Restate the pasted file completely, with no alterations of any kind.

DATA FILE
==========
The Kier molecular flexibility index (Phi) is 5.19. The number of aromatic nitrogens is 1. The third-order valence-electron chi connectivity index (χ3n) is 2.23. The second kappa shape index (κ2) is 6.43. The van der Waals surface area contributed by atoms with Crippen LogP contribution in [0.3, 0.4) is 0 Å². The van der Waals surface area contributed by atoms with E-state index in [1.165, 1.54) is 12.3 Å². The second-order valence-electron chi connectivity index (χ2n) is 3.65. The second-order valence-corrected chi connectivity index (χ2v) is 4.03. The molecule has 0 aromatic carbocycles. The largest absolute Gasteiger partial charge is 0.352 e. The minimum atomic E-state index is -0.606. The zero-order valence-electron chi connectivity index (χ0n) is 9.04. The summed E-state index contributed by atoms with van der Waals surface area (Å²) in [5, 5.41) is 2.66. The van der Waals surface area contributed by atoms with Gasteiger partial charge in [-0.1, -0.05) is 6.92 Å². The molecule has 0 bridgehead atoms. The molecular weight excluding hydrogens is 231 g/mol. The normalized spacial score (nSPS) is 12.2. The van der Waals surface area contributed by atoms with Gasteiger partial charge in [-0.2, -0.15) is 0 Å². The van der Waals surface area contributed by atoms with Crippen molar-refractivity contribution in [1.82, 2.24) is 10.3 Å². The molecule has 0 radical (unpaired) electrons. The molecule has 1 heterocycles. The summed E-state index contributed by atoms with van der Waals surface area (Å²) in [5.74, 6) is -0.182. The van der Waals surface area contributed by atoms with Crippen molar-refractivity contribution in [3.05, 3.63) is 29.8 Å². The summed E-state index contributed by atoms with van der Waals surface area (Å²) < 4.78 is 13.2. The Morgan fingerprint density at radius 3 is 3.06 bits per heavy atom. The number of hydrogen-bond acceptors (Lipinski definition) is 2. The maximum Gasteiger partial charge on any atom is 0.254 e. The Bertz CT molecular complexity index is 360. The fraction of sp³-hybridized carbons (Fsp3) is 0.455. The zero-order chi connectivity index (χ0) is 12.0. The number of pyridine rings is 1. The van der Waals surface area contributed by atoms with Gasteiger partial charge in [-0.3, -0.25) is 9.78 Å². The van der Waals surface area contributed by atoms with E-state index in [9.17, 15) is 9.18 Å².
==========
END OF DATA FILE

The Kier molecular flexibility index (Phi) is 5.19. The number of aromatic nitrogens is 1. The third-order valence-electron chi connectivity index (χ3n) is 2.23. The second kappa shape index (κ2) is 6.43. The van der Waals surface area contributed by atoms with Crippen LogP contribution in [0.3, 0.4) is 0 Å². The van der Waals surface area contributed by atoms with E-state index in [1.165, 1.54) is 12.3 Å². The second-order valence-electron chi connectivity index (χ2n) is 3.65. The second-order valence-corrected chi connectivity index (χ2v) is 4.03. The molecule has 0 aromatic carbocycles. The largest absolute Gasteiger partial charge is 0.352 e. The minimum atomic E-state index is -0.606. The zero-order valence-electron chi connectivity index (χ0n) is 9.04. The summed E-state index contributed by atoms with van der Waals surface area (Å²) in [5, 5.41) is 2.66. The van der Waals surface area contributed by atoms with Gasteiger partial charge in [-0.1, -0.05) is 6.92 Å². The molecule has 0 bridgehead atoms. The molecular weight excluding hydrogens is 231 g/mol. The normalized spacial score (nSPS) is 12.2. The van der Waals surface area contributed by atoms with Gasteiger partial charge in [-0.2, -0.15) is 0 Å². The van der Waals surface area contributed by atoms with Crippen molar-refractivity contribution in [1.82, 2.24) is 10.3 Å². The molecule has 0 radical (unpaired) electrons. The molecule has 1 heterocycles. The summed E-state index contributed by atoms with van der Waals surface area (Å²) in [5.74, 6) is -0.182. The van der Waals surface area contributed by atoms with Crippen molar-refractivity contribution in [3.05, 3.63) is 29.8 Å². The summed E-state index contributed by atoms with van der Waals surface area (Å²) < 4.78 is 13.2. The Morgan fingerprint density at radius 3 is 3.06 bits per heavy atom. The number of hydrogen-bond acceptors (Lipinski definition) is 2. The maximum Gasteiger partial charge on any atom is 0.254 e. The Bertz CT molecular complexity index is 360. The fraction of sp³-hybridized carbons (Fsp3) is 0.455. The zero-order chi connectivity index (χ0) is 12.0. The number of pyridine rings is 1. The van der Waals surface area contributed by atoms with Gasteiger partial charge in [-0.3, -0.25) is 9.78 Å². The van der Waals surface area contributed by atoms with E-state index in [9.17, 15) is 9.18 Å².